Executive summary by darmansjah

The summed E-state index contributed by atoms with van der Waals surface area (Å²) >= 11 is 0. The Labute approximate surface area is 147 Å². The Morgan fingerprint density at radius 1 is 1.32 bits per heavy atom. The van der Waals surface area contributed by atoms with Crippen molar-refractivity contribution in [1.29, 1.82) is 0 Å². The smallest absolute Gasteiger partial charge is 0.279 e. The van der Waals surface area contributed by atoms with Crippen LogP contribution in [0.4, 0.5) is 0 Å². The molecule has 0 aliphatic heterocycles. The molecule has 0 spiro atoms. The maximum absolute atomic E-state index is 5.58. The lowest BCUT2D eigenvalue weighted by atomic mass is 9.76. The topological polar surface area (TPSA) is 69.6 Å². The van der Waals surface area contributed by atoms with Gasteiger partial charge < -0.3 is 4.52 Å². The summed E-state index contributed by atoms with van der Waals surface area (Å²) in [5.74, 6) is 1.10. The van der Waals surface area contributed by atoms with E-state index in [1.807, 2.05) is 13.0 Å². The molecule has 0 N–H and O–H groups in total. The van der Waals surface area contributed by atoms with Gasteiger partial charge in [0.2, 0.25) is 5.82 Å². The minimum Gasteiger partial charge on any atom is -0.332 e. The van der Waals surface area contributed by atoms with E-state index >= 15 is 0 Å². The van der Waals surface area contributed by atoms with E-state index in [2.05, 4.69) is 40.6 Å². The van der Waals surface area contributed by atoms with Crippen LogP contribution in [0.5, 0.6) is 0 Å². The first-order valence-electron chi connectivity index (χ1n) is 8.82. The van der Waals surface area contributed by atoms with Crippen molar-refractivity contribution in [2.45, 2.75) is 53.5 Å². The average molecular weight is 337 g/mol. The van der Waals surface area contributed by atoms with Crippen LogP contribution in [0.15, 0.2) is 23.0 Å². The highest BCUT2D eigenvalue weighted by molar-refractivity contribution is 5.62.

Sultans, sailors, slaves, and spice traders have all passed through this mystical Indian Ocean archipelago on East Africa’s Swahili Coast. Located 22 miles from mainland Tanzania, semi-autonomous Zanzibar consists of two main islands—Unguja (Zanzibar) and Pemba—plus numerous smaller islands. The diverse human history (dating back at least 20,000 years to the Paleolithic Age) and natural beauty (turquoise water, coral reefs, and white sands) create an exotic backdrop for a fall beach or diving vacation based at a small-scale resort like Chumbe Island Coral Park, a private nature reserve featuring palm-thatched bungalows. Skies typically are clear through the end of October, with “short rains” returning in November. Supporting the islands’ geotourism efforts includes respecting the majority Muslim population’s modest dress code, particularly when wandering the beguiling maze of cobbled lanes in Zanzibar's ancient trading port, Stone Town. Join a living history tour to learn the stories of this UNESCO World Heritage site. Top stops include the haunting slave memorial erected on a former auction block, and Beit al-Ajaib, a 19th-century sultan’s palace that's now the House of Wonders Museum of History and Culture of Zanzibar and the Swahili Coast.